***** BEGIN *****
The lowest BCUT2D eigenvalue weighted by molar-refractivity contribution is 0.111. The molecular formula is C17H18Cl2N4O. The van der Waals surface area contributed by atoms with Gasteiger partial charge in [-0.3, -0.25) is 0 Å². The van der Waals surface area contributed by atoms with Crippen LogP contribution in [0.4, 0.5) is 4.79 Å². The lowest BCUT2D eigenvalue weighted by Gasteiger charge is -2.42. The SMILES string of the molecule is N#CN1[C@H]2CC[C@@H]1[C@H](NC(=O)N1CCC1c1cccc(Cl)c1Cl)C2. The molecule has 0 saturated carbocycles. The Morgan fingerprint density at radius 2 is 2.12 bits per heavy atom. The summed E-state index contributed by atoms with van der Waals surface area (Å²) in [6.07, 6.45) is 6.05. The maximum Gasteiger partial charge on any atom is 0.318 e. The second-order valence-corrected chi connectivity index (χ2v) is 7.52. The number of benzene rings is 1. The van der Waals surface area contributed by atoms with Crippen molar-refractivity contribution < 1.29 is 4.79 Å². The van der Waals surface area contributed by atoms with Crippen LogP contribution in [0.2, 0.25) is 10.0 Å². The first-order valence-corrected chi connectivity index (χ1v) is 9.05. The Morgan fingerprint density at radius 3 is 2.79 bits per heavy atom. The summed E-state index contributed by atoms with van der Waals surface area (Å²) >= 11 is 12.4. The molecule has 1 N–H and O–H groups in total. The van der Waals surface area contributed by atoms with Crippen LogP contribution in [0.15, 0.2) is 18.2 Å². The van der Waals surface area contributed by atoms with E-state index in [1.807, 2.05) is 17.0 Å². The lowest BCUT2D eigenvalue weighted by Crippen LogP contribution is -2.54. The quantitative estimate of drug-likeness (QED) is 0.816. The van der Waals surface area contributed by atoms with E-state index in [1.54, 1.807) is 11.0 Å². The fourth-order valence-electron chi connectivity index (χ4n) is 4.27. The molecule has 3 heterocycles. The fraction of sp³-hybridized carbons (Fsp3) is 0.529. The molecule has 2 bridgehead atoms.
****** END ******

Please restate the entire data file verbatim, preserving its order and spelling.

The lowest BCUT2D eigenvalue weighted by molar-refractivity contribution is 0.111. The molecular formula is C17H18Cl2N4O. The van der Waals surface area contributed by atoms with Gasteiger partial charge in [-0.3, -0.25) is 0 Å². The van der Waals surface area contributed by atoms with Crippen LogP contribution in [0.4, 0.5) is 4.79 Å². The lowest BCUT2D eigenvalue weighted by Gasteiger charge is -2.42. The SMILES string of the molecule is N#CN1[C@H]2CC[C@@H]1[C@H](NC(=O)N1CCC1c1cccc(Cl)c1Cl)C2. The molecule has 0 saturated carbocycles. The Morgan fingerprint density at radius 2 is 2.12 bits per heavy atom. The summed E-state index contributed by atoms with van der Waals surface area (Å²) in [6.07, 6.45) is 6.05. The maximum Gasteiger partial charge on any atom is 0.318 e. The second-order valence-corrected chi connectivity index (χ2v) is 7.52. The number of benzene rings is 1. The van der Waals surface area contributed by atoms with Crippen molar-refractivity contribution < 1.29 is 4.79 Å². The van der Waals surface area contributed by atoms with Crippen LogP contribution in [0.2, 0.25) is 10.0 Å². The first-order valence-corrected chi connectivity index (χ1v) is 9.05. The Morgan fingerprint density at radius 3 is 2.79 bits per heavy atom. The summed E-state index contributed by atoms with van der Waals surface area (Å²) >= 11 is 12.4. The molecule has 1 N–H and O–H groups in total. The van der Waals surface area contributed by atoms with Crippen LogP contribution in [0.15, 0.2) is 18.2 Å². The van der Waals surface area contributed by atoms with E-state index in [1.807, 2.05) is 17.0 Å². The lowest BCUT2D eigenvalue weighted by Crippen LogP contribution is -2.54. The quantitative estimate of drug-likeness (QED) is 0.816. The van der Waals surface area contributed by atoms with E-state index in [1.54, 1.807) is 11.0 Å². The fourth-order valence-electron chi connectivity index (χ4n) is 4.27. The molecule has 3 heterocycles. The fraction of sp³-hybridized carbons (Fsp3) is 0.529. The molecule has 2 bridgehead atoms.